Trotter on Labour’s ham-fisted attacks off the back of the Panama Papers

Chris Trotter is unimpressed with Labour’s Panama Papers “all in” strategy:

Labour’s response to the “Panama Papers” has left me cold.

The Leader of the Opposition, Andrew Little, lacking hard evidence of criminal behaviour – of any kind – has opted to unfurl his party’s banner on the moral high ground.

He has accused the law firms involved in servicing foreign trusts of participating in a “grubby little industry”.

He’s probably right about that. Shielding rich people from their tax obligations hardly constitutes a noble calling.

My problem with this approach is that it all sounds a bit like a student union SGM, where the deployment of high-flown rhetoric is inversely proportional to the debaters’ command of useful facts.

And Andrew Little’s outrageous claims in recent days have earned him a defamation action.

Moral tirades are all well and good when delivered from the pulpit, but they give voters pause when bellowed at them by a potential prime minister. One person’s moral convictions are, as often as not, another person’s bigoted opinions.

In the 1950s American crime drama, Dragnet, the hero’s catchphrase was: “Just the facts.” For someone aspiring to be Prime Minister that’s a good rule of thumb.

The facts arising out of the Panama Papers are reasonably simple to summarise:

  • New Zealand is not a tax haven in the generally accepted definition of that term.
  • Changes to New Zealand legislation have put this country at risk of being perceived as a tax haven.
  • The Panamanian law firm, Mossack Fonseca, took advantage of our legislative laxity to promote New Zealand as a politically stable and corruption-free hiding place for their clients’ assets.
  • The National-led Government’s responses to IRD warnings that New Zealand was at risk of losing its corruption-free reputation were wholly inadequate.
  • The entire problem can be solved easily: simply by toughening-up the disclosure provisions of the relevant legislation.

If Labour had been willing to assess these facts dispassionately, and with an eye to presenting itself as a credible alternative government, its handling of the Panama Papers would have been very different.

Labour got briefings from Nicky Hager and still went full retard on the Panama Paper despite them proving only that lawyers do trust work. This has all the hallmarks of yet another Rob Salmond/Matt McCarten hit job.

From the outset, it would have made it very clear that its number one priority was to protect New Zealand’s international reputation. That being the case, it would have been very careful to avoid calling their country a tax haven.

Their treatment of the Prime Minister would also have been different. Rather than attempting to associate him with the dubious behaviour of Mossack Fonseca, they would have acknowledged that the offending legislation had evolved gradually, under both Labour and National, and offered to make its remediation a bi-partisan effort.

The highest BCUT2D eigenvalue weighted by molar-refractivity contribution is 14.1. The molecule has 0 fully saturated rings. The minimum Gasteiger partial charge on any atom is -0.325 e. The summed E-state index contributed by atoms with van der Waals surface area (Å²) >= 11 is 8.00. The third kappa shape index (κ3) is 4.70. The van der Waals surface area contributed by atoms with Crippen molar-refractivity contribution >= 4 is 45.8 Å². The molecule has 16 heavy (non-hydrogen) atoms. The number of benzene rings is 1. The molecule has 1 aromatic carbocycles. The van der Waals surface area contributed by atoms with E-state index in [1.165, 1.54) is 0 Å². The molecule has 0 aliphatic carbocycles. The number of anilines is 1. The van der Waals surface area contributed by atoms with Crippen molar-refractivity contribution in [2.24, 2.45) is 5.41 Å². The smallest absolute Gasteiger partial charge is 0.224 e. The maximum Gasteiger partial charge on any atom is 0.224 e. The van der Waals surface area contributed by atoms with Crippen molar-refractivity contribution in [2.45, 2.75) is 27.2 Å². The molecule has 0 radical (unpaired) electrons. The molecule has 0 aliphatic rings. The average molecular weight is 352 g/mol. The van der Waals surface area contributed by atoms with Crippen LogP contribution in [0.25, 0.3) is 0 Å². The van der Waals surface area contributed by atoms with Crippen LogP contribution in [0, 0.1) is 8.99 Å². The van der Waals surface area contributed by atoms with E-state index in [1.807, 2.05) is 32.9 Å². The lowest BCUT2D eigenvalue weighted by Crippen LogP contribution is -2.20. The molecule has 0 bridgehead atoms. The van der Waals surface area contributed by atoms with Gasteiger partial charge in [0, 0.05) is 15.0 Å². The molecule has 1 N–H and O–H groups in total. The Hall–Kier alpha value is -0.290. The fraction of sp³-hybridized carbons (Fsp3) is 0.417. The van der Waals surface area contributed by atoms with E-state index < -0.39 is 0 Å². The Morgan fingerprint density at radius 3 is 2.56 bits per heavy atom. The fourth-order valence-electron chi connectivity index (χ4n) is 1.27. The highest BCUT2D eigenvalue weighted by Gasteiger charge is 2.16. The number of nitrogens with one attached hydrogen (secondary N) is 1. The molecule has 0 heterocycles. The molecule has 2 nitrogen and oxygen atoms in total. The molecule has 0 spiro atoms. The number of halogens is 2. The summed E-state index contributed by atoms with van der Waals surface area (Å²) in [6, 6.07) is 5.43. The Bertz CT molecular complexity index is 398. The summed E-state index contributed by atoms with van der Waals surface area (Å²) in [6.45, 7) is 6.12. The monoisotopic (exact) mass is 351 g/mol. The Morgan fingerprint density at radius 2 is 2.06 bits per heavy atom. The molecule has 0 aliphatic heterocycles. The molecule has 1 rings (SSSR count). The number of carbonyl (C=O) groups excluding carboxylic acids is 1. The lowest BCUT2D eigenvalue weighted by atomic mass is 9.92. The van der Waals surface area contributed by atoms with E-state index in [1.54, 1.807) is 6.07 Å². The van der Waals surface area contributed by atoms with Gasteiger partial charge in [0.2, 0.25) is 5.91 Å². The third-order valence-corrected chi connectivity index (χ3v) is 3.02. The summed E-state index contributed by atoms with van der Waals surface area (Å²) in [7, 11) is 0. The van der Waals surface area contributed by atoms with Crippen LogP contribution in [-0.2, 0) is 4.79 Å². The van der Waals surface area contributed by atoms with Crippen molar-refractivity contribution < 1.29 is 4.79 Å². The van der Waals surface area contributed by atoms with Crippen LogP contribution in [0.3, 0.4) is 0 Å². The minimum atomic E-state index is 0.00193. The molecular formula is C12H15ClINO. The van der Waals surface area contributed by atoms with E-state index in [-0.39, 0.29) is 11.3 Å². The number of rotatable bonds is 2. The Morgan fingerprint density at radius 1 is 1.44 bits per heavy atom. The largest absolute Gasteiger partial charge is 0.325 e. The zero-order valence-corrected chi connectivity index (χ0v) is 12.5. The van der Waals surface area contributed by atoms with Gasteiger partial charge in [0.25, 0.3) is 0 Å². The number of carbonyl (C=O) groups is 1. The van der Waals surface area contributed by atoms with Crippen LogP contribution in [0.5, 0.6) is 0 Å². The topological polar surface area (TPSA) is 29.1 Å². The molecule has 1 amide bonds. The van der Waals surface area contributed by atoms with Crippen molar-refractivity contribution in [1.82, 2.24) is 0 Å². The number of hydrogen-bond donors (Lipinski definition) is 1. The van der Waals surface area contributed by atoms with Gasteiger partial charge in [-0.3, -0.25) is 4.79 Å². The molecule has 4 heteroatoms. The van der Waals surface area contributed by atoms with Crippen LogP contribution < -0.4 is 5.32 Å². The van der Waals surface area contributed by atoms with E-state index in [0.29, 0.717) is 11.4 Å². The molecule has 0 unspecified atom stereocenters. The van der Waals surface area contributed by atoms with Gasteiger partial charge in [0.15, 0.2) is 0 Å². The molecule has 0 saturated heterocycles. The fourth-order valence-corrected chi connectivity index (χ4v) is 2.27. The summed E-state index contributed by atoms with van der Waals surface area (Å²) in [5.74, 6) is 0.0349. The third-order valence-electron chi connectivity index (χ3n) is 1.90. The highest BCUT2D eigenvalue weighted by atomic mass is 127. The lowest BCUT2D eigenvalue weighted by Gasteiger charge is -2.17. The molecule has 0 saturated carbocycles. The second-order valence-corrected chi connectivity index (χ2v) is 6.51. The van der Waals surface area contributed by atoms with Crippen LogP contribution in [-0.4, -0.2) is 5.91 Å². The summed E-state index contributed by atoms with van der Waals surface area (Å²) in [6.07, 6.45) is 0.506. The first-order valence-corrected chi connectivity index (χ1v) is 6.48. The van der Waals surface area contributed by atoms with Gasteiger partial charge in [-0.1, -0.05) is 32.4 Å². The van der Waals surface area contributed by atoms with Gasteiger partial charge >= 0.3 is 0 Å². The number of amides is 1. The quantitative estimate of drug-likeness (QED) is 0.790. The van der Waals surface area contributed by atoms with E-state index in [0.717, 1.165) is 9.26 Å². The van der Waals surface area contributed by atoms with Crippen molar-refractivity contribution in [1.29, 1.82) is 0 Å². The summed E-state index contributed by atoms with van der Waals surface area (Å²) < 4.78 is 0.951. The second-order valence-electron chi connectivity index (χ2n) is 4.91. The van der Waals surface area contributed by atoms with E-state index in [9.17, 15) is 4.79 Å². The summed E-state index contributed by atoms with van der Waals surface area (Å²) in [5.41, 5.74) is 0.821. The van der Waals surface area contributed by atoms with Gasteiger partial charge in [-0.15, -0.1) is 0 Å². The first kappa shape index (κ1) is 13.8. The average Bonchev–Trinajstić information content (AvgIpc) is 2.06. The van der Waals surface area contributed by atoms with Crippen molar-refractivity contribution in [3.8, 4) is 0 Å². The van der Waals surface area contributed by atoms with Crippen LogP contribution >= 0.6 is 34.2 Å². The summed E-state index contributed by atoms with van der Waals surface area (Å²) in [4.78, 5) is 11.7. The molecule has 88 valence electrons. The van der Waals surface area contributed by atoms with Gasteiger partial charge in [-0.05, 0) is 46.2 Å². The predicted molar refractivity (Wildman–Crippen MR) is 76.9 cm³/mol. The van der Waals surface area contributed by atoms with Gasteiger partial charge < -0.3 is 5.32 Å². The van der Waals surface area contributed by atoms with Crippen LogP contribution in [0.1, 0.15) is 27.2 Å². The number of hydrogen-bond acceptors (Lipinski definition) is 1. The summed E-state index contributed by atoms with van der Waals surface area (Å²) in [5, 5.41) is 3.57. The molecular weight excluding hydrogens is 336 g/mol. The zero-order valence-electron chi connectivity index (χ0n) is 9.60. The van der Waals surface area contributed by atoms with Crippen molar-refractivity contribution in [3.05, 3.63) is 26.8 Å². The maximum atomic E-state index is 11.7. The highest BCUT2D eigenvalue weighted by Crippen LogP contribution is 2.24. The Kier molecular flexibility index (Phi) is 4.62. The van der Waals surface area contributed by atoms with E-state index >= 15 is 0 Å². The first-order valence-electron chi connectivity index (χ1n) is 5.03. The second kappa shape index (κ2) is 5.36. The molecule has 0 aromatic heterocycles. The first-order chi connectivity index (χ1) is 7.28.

Having sought out and obtained the best advice available from tax lawyers and accountants about how the legislation might best be rewritten to eliminate its usefulness to entities like Mossack Fonseca, Labour would then have approached the Government with an offer to rush through the necessary changes under urgency.

If all of the above has a faint ring of familiarity to it, that’s because my suggested responses are modelled on the way John Key handled the so-called “Anti-Smacking Bill” back in 2007. Rather than exploiting the mounting toll of damage the issue was inflicting on Helen Clark’s Labour Government, Key arranged for the bill to be passed overwhelmingly with National Party support.

And that is why John Key is Prime Minister and likely to remain so.

The electorate was startled – but impressed – by Key’s magnanimous gesture towards his political opponent. Here was a man who was prepared to forgo petty partisan advantage for the wider public good. As he strode into the media conference alongside Helen Clark, the television audience saw not a political opportunist, but a future prime minister.

Clark’s right-wing opponents were furious with Key for rescuing her from the anti, anti-smacking backlash. Key just shrugged. He knew that at the perceptual level that truly mattered, he had just made huge gains. In his own, and his party’s, audition for the role of wielder of state power, National was now in front.

Andrew Little preaches a mean sermon, and his finger-wagging is second-to-none. But in that all-important audition for political power, his handling of the Panama Papers has done Labour no favours.

Andrew Little just sounds like a union boss hating on the very people who pay his members their wages. One thing about union bosses is that they are never happy, ever.

Little is destined to be the fifth Labour leader seen off by John Key.

 

– Fairfax


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As much at home writing editorials as being the subject of them, Cam has won awards, including the Canon Media Award for his work on the Len Brown/Bevan Chuang story. When he’s not creating the news, he tends to be in it, with protagonists using the courts, media and social media to deliver financial as well as death threats.

They say that news is something that someone, somewhere, wants kept quiet. Cam Slater doesn’t do quiet and, as a result, he is a polarising, controversial but highly effective journalist who takes no prisoners.

He is fearless in his pursuit of a story.

Love him or loathe him, you can’t ignore him.

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